Transactions of the Woolhope Naturalists' Field Club

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Side 188 - But has heard of the Well of St. Keyne. An oak and an elm tree stand beside, And behind does an ash tree grow, And a willow from the bank above Droops to the water below. A traveller came to the Well of St. Keyne...
Side 188 - For from cock-crow he had been travelling, And there was not a cloud in the sky. He drank of the water so cool and clear, For thirsty and hot was he ; And he sat down upon the bank, Under the willow tree.
Side 206 - With light and heat refulgent. Then thy sun Shoots full perfection through the swelling year: And oft thy voice in dreadful thunder speaks; And oft at dawn, deep noon, or falling eve, By brooks and groves, in hollow-whispering gales.
Side 184 - WE must resign ! Heaven his great soul doth claim In storms, as loud as his immortal fame : His dying groans, his last breath shakes our isle; And trees, uncut, fall for his funeral pile; About his palace their broad roots are tost Into the air.
Side 188 - You drank of the Well, I warrant, betimes ? " He to the Cornish-man said ; But the Cornish-man smiled as the Stranger spake, And sheepishly shook his head: — " I hastened, as soon as the wedding was done, And left my Wife in the porch ; But i' faith she had been wiser than me, For she took a bottle to church.
Side 184 - The Lord gave and the Lord hath taken away, and blessed be the name of the Lord.
Side 188 - I have left a good woman who never was here," The Stranger he made reply ; " But that my draught should be the better for that, I pray you answer me why." •• St. Keyne," quoth the Cornish-man, " many a time Drank of this crystal Well; And, before the angel summoned her, She laid on the water a spell, — '• If the Husband, of this gifted Well Shall drink before his Wife, A happy man thenceforth is he, For he shall be Master for life ; — •• But, if the Wife should drink of it first, God...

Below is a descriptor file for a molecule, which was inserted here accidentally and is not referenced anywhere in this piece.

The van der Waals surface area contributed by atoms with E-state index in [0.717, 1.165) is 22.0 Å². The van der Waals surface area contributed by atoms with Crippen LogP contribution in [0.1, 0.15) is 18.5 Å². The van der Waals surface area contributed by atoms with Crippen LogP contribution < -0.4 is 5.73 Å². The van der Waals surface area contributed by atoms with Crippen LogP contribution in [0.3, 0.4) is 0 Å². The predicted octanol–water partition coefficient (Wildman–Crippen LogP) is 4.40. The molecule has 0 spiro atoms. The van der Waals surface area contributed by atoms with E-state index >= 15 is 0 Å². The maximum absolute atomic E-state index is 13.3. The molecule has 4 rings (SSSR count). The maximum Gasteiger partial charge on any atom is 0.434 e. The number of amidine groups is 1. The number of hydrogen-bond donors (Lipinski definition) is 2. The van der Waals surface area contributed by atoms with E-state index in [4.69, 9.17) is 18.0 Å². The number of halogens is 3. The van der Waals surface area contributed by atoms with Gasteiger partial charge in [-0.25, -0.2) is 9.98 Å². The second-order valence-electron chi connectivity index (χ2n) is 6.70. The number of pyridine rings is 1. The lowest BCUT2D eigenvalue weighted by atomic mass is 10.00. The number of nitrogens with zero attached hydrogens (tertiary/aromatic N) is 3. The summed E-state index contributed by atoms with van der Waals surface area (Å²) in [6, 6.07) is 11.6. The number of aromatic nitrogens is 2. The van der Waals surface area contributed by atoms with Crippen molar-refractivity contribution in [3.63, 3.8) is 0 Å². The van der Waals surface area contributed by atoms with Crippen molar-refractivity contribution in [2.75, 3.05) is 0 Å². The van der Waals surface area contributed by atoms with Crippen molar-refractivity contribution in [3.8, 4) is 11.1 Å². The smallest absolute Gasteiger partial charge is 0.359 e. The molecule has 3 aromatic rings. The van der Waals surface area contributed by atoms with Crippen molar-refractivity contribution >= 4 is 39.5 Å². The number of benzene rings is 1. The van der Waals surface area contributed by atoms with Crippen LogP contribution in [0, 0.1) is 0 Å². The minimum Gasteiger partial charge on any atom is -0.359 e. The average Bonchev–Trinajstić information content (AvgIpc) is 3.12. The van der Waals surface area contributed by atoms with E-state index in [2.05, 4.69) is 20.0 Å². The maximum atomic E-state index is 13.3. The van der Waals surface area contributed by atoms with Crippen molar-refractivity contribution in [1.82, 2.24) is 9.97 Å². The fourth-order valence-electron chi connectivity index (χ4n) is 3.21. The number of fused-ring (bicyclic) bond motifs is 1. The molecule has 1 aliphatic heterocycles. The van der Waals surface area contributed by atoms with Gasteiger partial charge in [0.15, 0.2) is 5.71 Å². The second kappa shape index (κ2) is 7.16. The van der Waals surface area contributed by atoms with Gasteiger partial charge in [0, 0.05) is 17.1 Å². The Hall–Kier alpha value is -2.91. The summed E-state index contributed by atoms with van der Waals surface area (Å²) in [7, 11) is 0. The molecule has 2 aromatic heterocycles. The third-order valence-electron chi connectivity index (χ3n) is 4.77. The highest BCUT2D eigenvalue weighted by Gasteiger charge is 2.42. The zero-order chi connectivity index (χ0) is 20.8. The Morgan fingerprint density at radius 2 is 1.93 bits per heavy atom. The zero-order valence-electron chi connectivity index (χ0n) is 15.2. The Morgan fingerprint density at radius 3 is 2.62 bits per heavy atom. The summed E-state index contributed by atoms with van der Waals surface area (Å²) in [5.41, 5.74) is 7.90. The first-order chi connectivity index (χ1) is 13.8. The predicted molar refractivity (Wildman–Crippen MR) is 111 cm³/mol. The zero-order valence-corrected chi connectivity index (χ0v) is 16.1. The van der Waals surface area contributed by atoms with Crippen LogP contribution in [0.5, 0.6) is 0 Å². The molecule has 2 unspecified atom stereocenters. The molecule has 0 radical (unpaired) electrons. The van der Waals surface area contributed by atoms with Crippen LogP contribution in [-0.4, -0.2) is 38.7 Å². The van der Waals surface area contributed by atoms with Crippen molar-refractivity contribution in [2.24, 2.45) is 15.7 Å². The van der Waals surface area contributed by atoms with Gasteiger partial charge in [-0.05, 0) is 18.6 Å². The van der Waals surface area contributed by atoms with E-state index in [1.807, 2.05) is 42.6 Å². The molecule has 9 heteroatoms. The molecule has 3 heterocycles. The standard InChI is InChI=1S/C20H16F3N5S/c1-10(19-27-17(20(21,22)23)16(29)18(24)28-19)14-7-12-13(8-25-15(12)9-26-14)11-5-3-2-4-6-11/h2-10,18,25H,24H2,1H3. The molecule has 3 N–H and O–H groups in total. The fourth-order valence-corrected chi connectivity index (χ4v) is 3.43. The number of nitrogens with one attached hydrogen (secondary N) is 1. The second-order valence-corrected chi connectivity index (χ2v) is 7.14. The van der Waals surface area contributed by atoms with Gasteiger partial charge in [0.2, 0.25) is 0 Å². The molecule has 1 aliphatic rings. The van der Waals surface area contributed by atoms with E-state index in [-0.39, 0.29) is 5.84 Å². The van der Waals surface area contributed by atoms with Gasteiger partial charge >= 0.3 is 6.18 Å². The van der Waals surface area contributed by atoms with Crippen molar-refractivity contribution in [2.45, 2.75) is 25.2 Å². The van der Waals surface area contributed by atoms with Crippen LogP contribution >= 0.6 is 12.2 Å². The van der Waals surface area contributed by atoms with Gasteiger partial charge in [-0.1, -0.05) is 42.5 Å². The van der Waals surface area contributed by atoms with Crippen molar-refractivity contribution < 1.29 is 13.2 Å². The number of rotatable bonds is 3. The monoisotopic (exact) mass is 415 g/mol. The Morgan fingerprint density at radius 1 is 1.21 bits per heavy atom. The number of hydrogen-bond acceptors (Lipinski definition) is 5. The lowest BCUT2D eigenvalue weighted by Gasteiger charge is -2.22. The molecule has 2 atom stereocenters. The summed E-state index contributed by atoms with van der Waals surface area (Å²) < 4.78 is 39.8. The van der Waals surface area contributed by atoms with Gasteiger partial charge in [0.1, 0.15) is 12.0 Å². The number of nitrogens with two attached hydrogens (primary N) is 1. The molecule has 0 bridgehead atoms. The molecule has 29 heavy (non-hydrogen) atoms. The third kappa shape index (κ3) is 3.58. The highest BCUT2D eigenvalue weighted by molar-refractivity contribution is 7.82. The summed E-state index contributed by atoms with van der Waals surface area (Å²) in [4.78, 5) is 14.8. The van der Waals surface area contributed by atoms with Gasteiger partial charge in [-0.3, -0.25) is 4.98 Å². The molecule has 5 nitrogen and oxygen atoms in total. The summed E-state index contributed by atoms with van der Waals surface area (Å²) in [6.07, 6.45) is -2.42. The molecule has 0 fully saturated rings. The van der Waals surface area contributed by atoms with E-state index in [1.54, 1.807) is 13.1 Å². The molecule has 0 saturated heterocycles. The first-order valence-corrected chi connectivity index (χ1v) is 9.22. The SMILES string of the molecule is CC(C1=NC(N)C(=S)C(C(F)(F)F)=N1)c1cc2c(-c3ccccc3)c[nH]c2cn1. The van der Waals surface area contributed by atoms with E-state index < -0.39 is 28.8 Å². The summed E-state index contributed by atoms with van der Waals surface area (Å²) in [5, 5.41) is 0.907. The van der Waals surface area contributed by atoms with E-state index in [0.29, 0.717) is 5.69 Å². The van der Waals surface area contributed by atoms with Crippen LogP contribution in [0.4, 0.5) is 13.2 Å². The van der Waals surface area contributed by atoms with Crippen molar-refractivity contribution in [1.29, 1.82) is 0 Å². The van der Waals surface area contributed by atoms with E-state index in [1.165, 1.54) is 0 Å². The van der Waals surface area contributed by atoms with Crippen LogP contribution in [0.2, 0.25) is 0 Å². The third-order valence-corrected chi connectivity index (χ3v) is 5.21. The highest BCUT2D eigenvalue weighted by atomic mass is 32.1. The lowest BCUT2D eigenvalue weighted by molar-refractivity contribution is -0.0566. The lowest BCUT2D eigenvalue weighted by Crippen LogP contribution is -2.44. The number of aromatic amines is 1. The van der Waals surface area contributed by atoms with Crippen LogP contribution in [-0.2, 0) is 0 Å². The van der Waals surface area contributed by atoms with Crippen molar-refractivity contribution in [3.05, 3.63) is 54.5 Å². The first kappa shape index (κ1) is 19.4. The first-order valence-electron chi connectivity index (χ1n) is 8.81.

Side 216 - ... drink at every pore The spirit of the season. Some silent laws our hearts will make, Which they shall long obey: We for the year to come may take Our temper from to-day. And from the blessed power that rolls About, below, above, We'll frame the measure of our souls: They shall be tuned to love. Then come, my Sister ! come, I pray, With speed put on your woodland dress; And bring no book: for this one day We'll give to idleness.
Side 63 - On Christmas eve the mass was sung ; That only night, in all the year, Saw the stoled priest the chalice rear. The damsel donned her kirtle sheen ; The hall was dressed with holly green ; Forth to the wood did merry men go, To gather in the mistletoe.
Side 188 - Now art thou a bachelor, stranger ?" quoth he, " For an if thou hast a wife, The happiest draught thou hast drank this day That ever thou didst in thy life. " Or has thy good woman, if one thou hast, Ever here in Cornwall been ? For an if she have, I'll venture my life She has drank of the Well of St. Keyne." " I have left a good woman who never was here...

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